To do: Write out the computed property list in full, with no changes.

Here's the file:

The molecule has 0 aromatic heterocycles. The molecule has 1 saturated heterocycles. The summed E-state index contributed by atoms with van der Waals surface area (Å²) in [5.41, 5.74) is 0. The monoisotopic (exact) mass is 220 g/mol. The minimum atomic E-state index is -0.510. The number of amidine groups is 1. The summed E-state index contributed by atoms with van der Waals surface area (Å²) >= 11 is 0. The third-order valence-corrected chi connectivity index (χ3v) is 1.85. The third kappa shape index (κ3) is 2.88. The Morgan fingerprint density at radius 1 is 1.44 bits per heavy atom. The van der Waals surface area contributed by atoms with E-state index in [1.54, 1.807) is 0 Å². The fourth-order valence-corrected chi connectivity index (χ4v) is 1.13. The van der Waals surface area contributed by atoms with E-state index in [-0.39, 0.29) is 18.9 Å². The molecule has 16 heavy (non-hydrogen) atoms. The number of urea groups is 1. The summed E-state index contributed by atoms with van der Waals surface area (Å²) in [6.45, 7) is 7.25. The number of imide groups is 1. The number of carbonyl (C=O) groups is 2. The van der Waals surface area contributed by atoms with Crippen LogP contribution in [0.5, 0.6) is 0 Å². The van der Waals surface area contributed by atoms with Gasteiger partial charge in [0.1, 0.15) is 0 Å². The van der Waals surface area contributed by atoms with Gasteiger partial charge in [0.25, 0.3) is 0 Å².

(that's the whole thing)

The molecule has 0 aromatic heterocycles. The molecule has 1 saturated heterocycles. The summed E-state index contributed by atoms with van der Waals surface area (Å²) in [5.41, 5.74) is 0. The monoisotopic (exact) mass is 220 g/mol. The minimum atomic E-state index is -0.510. The number of amidine groups is 1. The summed E-state index contributed by atoms with van der Waals surface area (Å²) >= 11 is 0. The third-order valence-corrected chi connectivity index (χ3v) is 1.85. The third kappa shape index (κ3) is 2.88. The Morgan fingerprint density at radius 1 is 1.44 bits per heavy atom. The van der Waals surface area contributed by atoms with E-state index in [1.54, 1.807) is 0 Å². The fourth-order valence-corrected chi connectivity index (χ4v) is 1.13. The van der Waals surface area contributed by atoms with E-state index in [-0.39, 0.29) is 18.9 Å². The molecule has 16 heavy (non-hydrogen) atoms. The number of urea groups is 1. The summed E-state index contributed by atoms with van der Waals surface area (Å²) in [6.45, 7) is 7.25. The number of imide groups is 1. The number of carbonyl (C=O) groups is 2. The van der Waals surface area contributed by atoms with Crippen LogP contribution in [0.5, 0.6) is 0 Å². The van der Waals surface area contributed by atoms with Gasteiger partial charge in [0.1, 0.15) is 0 Å². The van der Waals surface area contributed by atoms with Gasteiger partial charge in [0.25, 0.3) is 0 Å².